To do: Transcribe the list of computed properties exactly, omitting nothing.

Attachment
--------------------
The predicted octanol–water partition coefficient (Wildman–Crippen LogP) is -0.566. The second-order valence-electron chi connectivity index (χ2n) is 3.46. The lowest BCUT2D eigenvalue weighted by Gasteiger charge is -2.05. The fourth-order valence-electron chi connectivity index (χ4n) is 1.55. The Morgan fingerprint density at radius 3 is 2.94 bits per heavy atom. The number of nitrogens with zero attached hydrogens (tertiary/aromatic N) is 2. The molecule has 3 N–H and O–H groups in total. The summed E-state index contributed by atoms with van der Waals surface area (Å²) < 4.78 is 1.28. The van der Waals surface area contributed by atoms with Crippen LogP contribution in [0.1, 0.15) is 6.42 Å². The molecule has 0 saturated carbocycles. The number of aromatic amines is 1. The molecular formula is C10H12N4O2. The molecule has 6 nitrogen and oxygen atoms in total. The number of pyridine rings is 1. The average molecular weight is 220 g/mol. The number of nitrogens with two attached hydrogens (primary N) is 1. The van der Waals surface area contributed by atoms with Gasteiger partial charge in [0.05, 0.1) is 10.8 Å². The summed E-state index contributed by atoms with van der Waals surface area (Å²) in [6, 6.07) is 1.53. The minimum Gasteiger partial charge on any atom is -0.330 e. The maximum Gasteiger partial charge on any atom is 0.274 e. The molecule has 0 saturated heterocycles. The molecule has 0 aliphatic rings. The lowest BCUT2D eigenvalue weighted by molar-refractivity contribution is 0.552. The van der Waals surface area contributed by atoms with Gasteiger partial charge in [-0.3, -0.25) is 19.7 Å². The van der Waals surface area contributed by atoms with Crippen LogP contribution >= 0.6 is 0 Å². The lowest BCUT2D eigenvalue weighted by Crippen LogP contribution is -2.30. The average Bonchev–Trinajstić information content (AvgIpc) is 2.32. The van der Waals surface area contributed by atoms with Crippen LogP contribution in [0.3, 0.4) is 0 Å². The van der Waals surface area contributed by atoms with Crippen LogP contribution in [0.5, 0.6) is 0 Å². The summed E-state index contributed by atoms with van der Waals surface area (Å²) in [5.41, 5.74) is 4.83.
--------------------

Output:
The predicted octanol–water partition coefficient (Wildman–Crippen LogP) is -0.566. The second-order valence-electron chi connectivity index (χ2n) is 3.46. The lowest BCUT2D eigenvalue weighted by Gasteiger charge is -2.05. The fourth-order valence-electron chi connectivity index (χ4n) is 1.55. The Morgan fingerprint density at radius 3 is 2.94 bits per heavy atom. The number of nitrogens with zero attached hydrogens (tertiary/aromatic N) is 2. The molecule has 3 N–H and O–H groups in total. The summed E-state index contributed by atoms with van der Waals surface area (Å²) < 4.78 is 1.28. The van der Waals surface area contributed by atoms with Crippen LogP contribution in [0.1, 0.15) is 6.42 Å². The molecule has 0 saturated carbocycles. The number of aromatic amines is 1. The molecular formula is C10H12N4O2. The molecule has 6 nitrogen and oxygen atoms in total. The number of pyridine rings is 1. The average molecular weight is 220 g/mol. The number of nitrogens with two attached hydrogens (primary N) is 1. The van der Waals surface area contributed by atoms with Gasteiger partial charge in [0.05, 0.1) is 10.8 Å². The summed E-state index contributed by atoms with van der Waals surface area (Å²) in [6, 6.07) is 1.53. The minimum Gasteiger partial charge on any atom is -0.330 e. The maximum Gasteiger partial charge on any atom is 0.274 e. The molecule has 0 saturated heterocycles. The molecule has 0 aliphatic rings. The lowest BCUT2D eigenvalue weighted by molar-refractivity contribution is 0.552. The van der Waals surface area contributed by atoms with Gasteiger partial charge in [-0.3, -0.25) is 19.7 Å². The van der Waals surface area contributed by atoms with Crippen LogP contribution >= 0.6 is 0 Å². The lowest BCUT2D eigenvalue weighted by Crippen LogP contribution is -2.30. The average Bonchev–Trinajstić information content (AvgIpc) is 2.32. The van der Waals surface area contributed by atoms with Crippen LogP contribution in [0.3, 0.4) is 0 Å². The van der Waals surface area contributed by atoms with Crippen LogP contribution in [0.5, 0.6) is 0 Å². The summed E-state index contributed by atoms with van der Waals surface area (Å²) in [5.41, 5.74) is 4.83.